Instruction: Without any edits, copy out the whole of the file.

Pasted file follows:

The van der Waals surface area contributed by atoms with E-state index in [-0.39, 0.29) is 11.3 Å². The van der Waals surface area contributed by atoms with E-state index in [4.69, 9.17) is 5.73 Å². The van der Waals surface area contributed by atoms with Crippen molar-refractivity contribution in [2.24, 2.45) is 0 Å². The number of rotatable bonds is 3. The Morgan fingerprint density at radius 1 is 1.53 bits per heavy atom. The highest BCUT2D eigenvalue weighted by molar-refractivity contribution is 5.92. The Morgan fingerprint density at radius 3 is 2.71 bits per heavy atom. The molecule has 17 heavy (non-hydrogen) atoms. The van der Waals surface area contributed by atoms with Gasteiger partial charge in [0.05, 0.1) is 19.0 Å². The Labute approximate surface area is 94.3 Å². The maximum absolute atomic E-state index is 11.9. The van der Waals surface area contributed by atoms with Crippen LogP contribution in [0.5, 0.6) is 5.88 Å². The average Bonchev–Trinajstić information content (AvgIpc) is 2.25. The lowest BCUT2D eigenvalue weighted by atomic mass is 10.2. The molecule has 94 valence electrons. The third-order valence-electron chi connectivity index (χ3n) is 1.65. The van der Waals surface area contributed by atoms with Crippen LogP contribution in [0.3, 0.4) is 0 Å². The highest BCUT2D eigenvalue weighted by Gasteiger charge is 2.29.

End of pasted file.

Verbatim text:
The van der Waals surface area contributed by atoms with E-state index in [-0.39, 0.29) is 11.3 Å². The van der Waals surface area contributed by atoms with E-state index in [4.69, 9.17) is 5.73 Å². The van der Waals surface area contributed by atoms with Crippen molar-refractivity contribution in [2.24, 2.45) is 0 Å². The number of rotatable bonds is 3. The Morgan fingerprint density at radius 1 is 1.53 bits per heavy atom. The highest BCUT2D eigenvalue weighted by molar-refractivity contribution is 5.92. The Morgan fingerprint density at radius 3 is 2.71 bits per heavy atom. The molecule has 17 heavy (non-hydrogen) atoms. The van der Waals surface area contributed by atoms with Gasteiger partial charge in [0.05, 0.1) is 19.0 Å². The Labute approximate surface area is 94.3 Å². The maximum absolute atomic E-state index is 11.9. The van der Waals surface area contributed by atoms with Crippen LogP contribution in [0.5, 0.6) is 5.88 Å². The average Bonchev–Trinajstić information content (AvgIpc) is 2.25. The lowest BCUT2D eigenvalue weighted by atomic mass is 10.2. The molecule has 94 valence electrons. The third-order valence-electron chi connectivity index (χ3n) is 1.65. The van der Waals surface area contributed by atoms with Crippen LogP contribution in [0.3, 0.4) is 0 Å². The highest BCUT2D eigenvalue weighted by Gasteiger charge is 2.29.